Globally, livestock animals account for about 20 percent of all the methane – a potent greenhouse gas that plays an important role in climate change – released in the atmosphere. Part of the deal of having that special stomach that can convert plants to protein is a notable emission of methane via – ahem – flatulence and manure.
Manure production wasn’t much of an issue back when farmers had modest-sized herds. But as livestock farms grow in scale, packing several thousand or even tens of thousands of animals indoors onto small parcels of land, manure becomes a formidable problem. It’s fairly standard for CAFOs to store manure in large lagoons for weeks or months at a time, sometimes piping it to neighboring fields to serve as a fertilizer. That often saturates farm fields with nitrogen that it can’t handle, causing serious soil fertility and runoff problems. Meanwhile, lagoons themselves release various gases and toxins into the air (including methane) and can pollute neighboring waterways through groundwater and directly if they leak.
In pasture systems, like the one employed by this month’s Farmer Heroes, livestock enhance soil health over time by eating grasses and stimulating fresh growth, as well as contributing nutrients to the soil more rapidly via their manure. Pasture also takes carbon out of the atmosphere and into the soil—leaving many pasture systems carbon-neutral. In addition, sound pasture management decreases runoff and maintains soil quality, making pastures more drought resistant and flood resilient. Pasture fields often boost biodiversity on and near the farm and can help protect a watershed by preserving soil integrity. Researchers are also finding that we can reduce methane emissions by feeding livestock a greater variety of nutrients, something offered by a pasture-based system.
Critics of grassfed and pasture-raised systems say they’re impractical on a large scale because they would require too much land to satisfy human demand for meat products. But the reality is more of a trade off. Right now, the majority of U.S. farmland devoted to corn and soy production – 95 million acres for corn and 75 million acres for soybeans – goes to feed livestock animals. Calorie for calorie, it’s not a very efficient system, especially considering how energy intensive corn and soybean production have become. The conventional production of these crops requires millions of tons of synthetic fertilizer annually, which in turn requires a significant amount of natural gas to produce. Corn and soy production also require chemical pesticides and harvesting these crops releases significant amounts of carbon dioxide from the soil into the atmosphere. In sum, if we converted some of our grain acreage to pasture for livestock, we could actually reduce greenhouse gas emissions.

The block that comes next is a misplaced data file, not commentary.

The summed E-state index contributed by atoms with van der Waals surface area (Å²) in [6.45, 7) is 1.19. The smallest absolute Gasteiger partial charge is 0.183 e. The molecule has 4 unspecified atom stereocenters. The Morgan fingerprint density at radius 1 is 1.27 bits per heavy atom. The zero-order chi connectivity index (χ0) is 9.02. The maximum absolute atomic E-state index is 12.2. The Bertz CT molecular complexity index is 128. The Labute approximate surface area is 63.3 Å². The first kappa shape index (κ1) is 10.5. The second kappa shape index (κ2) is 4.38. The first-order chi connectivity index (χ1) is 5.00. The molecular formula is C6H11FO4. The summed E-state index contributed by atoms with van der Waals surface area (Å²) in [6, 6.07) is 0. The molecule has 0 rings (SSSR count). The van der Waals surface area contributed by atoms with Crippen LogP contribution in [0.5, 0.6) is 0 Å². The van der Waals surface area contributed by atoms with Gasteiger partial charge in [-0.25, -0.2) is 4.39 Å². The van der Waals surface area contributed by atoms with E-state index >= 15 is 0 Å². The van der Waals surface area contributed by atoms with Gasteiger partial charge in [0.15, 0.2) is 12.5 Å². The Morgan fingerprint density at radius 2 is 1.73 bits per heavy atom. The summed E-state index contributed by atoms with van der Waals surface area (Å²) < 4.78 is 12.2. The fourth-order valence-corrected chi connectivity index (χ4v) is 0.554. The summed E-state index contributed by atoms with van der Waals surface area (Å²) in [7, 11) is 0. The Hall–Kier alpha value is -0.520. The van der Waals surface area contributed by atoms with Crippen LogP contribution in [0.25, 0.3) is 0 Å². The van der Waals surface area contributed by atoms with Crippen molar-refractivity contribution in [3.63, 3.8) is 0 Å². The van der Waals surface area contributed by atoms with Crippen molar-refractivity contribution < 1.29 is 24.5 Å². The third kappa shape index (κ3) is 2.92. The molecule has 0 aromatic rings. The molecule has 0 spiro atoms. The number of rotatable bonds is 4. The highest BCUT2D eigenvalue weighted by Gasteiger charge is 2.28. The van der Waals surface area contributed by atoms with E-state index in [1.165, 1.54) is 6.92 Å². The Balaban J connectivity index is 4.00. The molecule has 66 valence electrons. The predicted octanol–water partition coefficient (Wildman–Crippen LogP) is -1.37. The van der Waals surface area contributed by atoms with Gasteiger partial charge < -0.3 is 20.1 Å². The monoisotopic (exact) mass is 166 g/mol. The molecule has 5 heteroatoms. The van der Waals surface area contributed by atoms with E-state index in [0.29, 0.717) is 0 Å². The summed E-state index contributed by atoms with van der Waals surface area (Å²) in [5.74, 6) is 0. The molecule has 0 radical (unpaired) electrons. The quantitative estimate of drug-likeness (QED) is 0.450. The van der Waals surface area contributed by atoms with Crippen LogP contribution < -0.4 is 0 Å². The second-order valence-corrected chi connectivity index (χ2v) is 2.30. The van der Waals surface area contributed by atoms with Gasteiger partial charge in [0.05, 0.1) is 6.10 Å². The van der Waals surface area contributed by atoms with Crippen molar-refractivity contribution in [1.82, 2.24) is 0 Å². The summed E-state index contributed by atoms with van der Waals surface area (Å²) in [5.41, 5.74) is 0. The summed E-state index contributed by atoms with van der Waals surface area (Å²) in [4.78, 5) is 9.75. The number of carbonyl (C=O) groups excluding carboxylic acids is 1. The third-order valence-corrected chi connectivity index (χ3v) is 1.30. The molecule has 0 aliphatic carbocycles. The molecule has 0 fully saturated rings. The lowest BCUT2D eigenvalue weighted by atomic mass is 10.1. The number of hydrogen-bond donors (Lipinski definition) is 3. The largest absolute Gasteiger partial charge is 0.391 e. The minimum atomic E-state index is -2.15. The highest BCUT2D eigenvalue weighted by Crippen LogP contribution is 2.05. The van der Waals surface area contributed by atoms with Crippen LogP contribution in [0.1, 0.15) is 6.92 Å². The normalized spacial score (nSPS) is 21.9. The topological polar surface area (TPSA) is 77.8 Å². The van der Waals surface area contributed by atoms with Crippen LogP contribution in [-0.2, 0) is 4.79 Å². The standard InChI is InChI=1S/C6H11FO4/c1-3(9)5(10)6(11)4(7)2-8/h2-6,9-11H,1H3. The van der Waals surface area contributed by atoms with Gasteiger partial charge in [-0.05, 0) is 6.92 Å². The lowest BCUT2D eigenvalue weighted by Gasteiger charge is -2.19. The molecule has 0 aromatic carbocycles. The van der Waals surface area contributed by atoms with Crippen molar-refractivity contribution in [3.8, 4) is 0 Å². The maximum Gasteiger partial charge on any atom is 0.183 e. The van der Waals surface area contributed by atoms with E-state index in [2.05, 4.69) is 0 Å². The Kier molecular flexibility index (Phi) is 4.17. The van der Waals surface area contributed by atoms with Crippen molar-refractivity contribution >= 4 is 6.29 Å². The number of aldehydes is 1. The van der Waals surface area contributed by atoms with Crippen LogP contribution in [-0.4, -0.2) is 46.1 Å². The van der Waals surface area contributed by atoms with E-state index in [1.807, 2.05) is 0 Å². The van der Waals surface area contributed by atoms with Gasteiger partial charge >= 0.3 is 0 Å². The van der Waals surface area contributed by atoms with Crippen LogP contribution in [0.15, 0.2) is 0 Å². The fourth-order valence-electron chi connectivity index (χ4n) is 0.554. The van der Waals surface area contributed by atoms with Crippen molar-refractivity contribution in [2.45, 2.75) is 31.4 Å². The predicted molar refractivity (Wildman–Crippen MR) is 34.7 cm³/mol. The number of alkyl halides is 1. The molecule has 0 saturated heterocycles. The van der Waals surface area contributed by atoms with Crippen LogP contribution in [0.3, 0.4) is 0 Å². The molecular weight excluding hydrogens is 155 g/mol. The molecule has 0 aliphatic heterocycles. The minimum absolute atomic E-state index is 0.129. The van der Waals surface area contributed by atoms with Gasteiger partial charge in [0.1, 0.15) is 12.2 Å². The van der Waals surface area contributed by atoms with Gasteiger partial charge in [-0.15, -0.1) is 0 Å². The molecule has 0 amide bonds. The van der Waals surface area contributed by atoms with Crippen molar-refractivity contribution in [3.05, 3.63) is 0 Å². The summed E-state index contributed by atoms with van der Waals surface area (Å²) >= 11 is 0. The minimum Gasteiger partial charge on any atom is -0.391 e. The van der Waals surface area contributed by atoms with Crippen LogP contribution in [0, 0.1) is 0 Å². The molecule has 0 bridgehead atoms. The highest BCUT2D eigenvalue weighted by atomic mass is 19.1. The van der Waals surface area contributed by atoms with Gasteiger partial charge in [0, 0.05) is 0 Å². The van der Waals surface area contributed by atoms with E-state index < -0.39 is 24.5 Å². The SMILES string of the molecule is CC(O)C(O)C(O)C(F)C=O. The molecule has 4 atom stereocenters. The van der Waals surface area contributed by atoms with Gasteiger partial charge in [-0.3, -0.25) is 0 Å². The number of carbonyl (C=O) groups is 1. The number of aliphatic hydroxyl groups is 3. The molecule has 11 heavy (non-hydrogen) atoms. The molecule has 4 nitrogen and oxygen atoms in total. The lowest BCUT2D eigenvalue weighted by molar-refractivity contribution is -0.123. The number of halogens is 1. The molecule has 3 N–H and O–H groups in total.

Read the label
Remember: things can get murky in the marketplace. The line between grass-fed and factory-bred isn’t always so clear.
Our recommendation? Know your farmer and ask questions! But if you can’t know the person who raised the meat gracing your dinner plate, look for third-party certified products. Programs like Animal Welfare Approved, Certified Humane, Biodynamic, and the American Grassfed Association label are strong on ensuring that livestock animals are truly raised in grassfed or pasture-raised systems. Many certified organic farms also employ these practices, but while the organic standards cover a great deal, they don’t require animals to be raised on pasture their entire lives.
Be sure to check out our Food Labeling page for more information and visit Eat Wild to find grassfed and pasture-raised meats in your area.
- This month’s Farmer Hero column profiles Dru Peters and Homer Walden, a Pennsylvania couple who raise their animals using intensive grazing and try to leave as light a mark on the environment as possible.
- Our staffer Matt interviewed the owner of a new butcher shop that only sells local, pasture-raised meat. Find out how he’s Putting it into Practice.
- For resources to find food from family farmers in your area, check out our Find Good Food page.
- This Ask Farm Aid column answers the reader question, “I watched “Food, Inc.” recently and was surprised by how animals were treated and meat was produced in America. This seems crazy to me. Why can’t we get meat from better sources?“
- Find more information about USDA’s grassfed standards here.